Student Star: Cassidy Phelps

Student archaeologist peers into the past

Name: Cassidy Phelps
Major: Classical Archaeology and Greek
Graduation: Spring 2012

“The professors here really go out of their way to help you find out what you want to do, and then make it happen.”

In the field of classical archaeology, probably the most exhilarating activity is discovering ancient artifacts. But trying to solve the mysteries those artifacts present is what really forged a bond with the discipline for senior Cassidy Phelps.

A Tallahassee native, Phelps has been working with classics professors Nancy Thomson de Grummond and Svetla Slaveva-Griffin to decipher the meaning of markings on artifacts excavated at Florida State University’s field school in Italy’s Tuscany region. Their findings and analyses are then added to an FSU-sponsored database.

The distinguished reputation of its classics department is what swayed Phelps to attend Florida State, and through the mentorship of de Grummond and Slaveva-Griffin she discovered her passion for archaeology.

“The professors here really go out of their way to help you find out what you want to do, and then make it happen,” Phelps said.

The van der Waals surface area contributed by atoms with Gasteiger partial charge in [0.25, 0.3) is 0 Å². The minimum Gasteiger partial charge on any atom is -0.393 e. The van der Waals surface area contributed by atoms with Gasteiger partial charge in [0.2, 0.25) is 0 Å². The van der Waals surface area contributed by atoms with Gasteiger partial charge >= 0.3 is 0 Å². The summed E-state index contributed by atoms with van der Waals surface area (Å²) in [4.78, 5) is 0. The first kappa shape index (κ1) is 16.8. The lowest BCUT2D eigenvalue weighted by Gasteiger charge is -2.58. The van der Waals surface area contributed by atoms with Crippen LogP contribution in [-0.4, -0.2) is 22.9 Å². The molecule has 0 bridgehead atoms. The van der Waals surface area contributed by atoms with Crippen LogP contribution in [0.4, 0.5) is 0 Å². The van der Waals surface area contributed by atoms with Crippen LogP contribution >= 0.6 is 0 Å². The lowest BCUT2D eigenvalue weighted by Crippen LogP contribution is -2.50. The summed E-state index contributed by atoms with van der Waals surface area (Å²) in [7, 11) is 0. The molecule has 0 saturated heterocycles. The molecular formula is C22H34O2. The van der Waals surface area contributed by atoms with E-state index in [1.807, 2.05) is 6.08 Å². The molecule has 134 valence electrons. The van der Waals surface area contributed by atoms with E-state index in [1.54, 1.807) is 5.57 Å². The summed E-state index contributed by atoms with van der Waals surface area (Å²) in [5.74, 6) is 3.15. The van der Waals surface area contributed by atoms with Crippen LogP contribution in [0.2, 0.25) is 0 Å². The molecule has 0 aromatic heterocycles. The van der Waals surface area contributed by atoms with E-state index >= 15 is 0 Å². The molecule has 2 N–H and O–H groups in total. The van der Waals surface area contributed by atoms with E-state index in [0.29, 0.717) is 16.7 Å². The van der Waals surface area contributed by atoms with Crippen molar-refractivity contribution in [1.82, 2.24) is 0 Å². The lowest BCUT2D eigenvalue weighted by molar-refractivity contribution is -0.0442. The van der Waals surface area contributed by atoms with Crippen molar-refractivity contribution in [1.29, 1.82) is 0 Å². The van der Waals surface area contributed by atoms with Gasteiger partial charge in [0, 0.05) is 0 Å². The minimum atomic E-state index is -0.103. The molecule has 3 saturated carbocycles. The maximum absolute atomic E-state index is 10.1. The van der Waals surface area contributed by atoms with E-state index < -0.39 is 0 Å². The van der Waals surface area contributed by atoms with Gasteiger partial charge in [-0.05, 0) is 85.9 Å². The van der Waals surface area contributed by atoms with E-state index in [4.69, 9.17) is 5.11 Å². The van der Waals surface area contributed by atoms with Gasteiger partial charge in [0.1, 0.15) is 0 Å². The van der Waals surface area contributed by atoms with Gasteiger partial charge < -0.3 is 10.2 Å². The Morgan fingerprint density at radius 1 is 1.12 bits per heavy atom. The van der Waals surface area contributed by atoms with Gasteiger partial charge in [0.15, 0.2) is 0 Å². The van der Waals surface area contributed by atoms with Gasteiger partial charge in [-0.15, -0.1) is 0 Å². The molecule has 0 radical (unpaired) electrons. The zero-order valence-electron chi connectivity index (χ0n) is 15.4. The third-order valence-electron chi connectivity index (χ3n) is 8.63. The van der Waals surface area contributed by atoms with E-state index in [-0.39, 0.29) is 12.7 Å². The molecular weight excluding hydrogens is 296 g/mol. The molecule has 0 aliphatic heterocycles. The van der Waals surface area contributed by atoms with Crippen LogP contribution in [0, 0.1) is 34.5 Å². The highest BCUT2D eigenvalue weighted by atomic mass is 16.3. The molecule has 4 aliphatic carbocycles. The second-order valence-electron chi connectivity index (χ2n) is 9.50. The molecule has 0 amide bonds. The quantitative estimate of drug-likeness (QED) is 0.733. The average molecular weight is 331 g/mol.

Phelps has been researching ancient Etruscan loom weights, which were used to keep thread taut when weaving.

“Most of my research focuses on deciphering the meaning behind certain markings left on these artifacts,” she said.

Her theories about those markings became the subject of her honors thesis. One theory Phelps advanced is that most of the marks were intended to show ownership in the same way people today write their names on their possessions. Phelps presented her loom-weights research at Florida State’s Undergraduate Research and Creative Activities Awards Symposium last fall.

The hands-on experience she received at an authentic dig site has been invaluable to her education, Phelps said, and in 2011 she was awarded the classics department’s Dorman Scholarship to continue her research.

Having successfully defended her thesis, Phelps will continue her research at the graduate level in the fall. She aspires to become an archaeology professor and provide students with the same opportunities she has had.

Slaveva-Griffin spoke highly of Phelps and her potential for future success.

“Cassidy’s academic talent reflects the future of classical archaeology. She has an admirable combination of critical analysis, ingenuity, hard work, and above all, indomitable passion,” Slaveva-Griffin said.

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